While McCarthy is just 17-15 in 43 starts with the Oakland A's, he has also managed a magnificent 3.29 ERA over 281.2 innings. He has used a two-seam fastball to reinvent himself as a pitcher later in his career, having missed a lot of time due to a stress fracture in his throwing shoulder.

    Regardless, McCarthy is a fit with the Cleveland Indians for many reasons. First and foremost, McCarthy could be cheap due to the injuries to his throwing arm and the 294 days he has been on the disabled list for his shoulder since 2009. Even though he has been successful, he hasn’t proven himself capable of lasting a whole season. He made $4.28 million in 2012, so the Indians could offer him some guaranteed money with incentives and gamble on his health, something the team seems to be fond of with their own players, like Grady Sizemore and Travis Hafner.

    Regardless, baseball fans should continue to pray and hope for a healthy Brandon McCarthy return.  One team will be very happy that they signed him if he does move away from Oakland, as their support for him and his wife Amanda has been tremendous through this terrible time.

Joel Peralta, Relief Pitcher

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    Since the start of the 2010 season, Peralta has appeared in 180 games, pitched 178 innings, posted a 187:43 K:BB, and an impressive 2.93 ERA. Heading into his age-37 season, Peralta will reach arbitration for the first time.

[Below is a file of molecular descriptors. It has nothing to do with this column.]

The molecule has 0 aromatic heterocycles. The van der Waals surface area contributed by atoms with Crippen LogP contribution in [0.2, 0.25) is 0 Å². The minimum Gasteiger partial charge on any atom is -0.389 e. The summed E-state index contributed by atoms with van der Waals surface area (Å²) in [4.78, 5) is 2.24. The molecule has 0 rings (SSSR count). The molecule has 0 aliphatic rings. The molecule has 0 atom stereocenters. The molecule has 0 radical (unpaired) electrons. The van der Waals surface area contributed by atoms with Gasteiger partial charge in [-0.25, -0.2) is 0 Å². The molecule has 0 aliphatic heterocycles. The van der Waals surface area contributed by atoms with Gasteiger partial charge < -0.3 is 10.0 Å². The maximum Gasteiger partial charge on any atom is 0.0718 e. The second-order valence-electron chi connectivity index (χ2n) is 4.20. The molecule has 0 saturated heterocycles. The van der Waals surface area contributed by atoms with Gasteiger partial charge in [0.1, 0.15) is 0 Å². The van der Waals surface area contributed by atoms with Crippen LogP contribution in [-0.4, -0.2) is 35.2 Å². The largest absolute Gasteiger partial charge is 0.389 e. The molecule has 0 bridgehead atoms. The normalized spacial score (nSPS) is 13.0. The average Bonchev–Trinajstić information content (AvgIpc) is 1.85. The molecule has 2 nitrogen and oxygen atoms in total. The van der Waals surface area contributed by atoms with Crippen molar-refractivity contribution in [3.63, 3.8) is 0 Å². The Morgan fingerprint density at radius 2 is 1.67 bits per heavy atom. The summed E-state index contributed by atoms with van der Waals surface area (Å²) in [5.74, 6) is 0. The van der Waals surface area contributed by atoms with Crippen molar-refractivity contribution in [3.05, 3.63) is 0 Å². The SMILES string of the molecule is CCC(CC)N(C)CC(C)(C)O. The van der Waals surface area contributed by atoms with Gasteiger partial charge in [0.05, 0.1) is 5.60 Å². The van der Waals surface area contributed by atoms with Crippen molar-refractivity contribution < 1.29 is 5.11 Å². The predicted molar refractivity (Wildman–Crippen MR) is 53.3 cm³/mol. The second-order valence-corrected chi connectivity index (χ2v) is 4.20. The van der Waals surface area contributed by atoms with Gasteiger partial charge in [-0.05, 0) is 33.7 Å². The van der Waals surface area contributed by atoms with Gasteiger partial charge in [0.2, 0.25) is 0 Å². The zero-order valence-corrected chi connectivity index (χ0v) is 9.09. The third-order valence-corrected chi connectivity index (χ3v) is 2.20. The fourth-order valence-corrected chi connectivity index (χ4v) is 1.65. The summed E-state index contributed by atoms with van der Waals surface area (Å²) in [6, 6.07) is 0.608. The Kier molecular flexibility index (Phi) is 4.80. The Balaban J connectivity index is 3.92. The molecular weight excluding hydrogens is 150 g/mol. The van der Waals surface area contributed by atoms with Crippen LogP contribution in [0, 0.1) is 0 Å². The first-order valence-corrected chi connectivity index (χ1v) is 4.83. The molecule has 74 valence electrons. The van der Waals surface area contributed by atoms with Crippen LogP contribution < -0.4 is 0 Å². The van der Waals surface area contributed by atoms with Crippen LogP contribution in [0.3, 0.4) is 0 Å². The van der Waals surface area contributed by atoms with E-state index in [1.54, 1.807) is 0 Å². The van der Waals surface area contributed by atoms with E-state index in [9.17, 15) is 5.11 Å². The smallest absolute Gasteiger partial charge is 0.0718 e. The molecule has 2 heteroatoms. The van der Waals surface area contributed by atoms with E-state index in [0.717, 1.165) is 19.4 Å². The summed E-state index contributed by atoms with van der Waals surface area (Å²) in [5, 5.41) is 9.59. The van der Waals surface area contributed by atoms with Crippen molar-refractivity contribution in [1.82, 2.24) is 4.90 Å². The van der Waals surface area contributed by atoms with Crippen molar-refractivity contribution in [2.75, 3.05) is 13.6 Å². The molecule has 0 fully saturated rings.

Peralta does not have a lot of career innings, just 451.1, but the Tampa Bay Rays have been a little heavy on his workload, as Peralta is over 70 appearances for the second straight season. As a solid, late-inning shutdown reliever, shrewdly signing Peralta would strengthen a weak area on the Cleveland roster, allowing for lighter loads for Joe Smith, Vinnie Pestano and Chris Perez in 2013.

    Peralta made just $2.18 million in 2012, his third and final year of arbitration, so he may be very affordable. He will probably have a hard time gaining a multi-year deal due to his age, but he is worth a two or three-year offer from the Indians to get something done quickly to improve their bullpen.

Jeremy Affeldt, Relief Pitcher

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    Jeremy Affeldt has been one of the best relief pitchers in baseball since signing with the Cincinnati Reds in 2008. He is now a San Francisco Giant and will, once again, reach free agency this winter. At the age of 34, Affeldt still has some miles on his arm.

    Since the start of the 2008 season, Affeldt is 11-10 in 329 appearances, tossing 311 innings and compiling a 2.92 ERA and a 285:127 K:BB.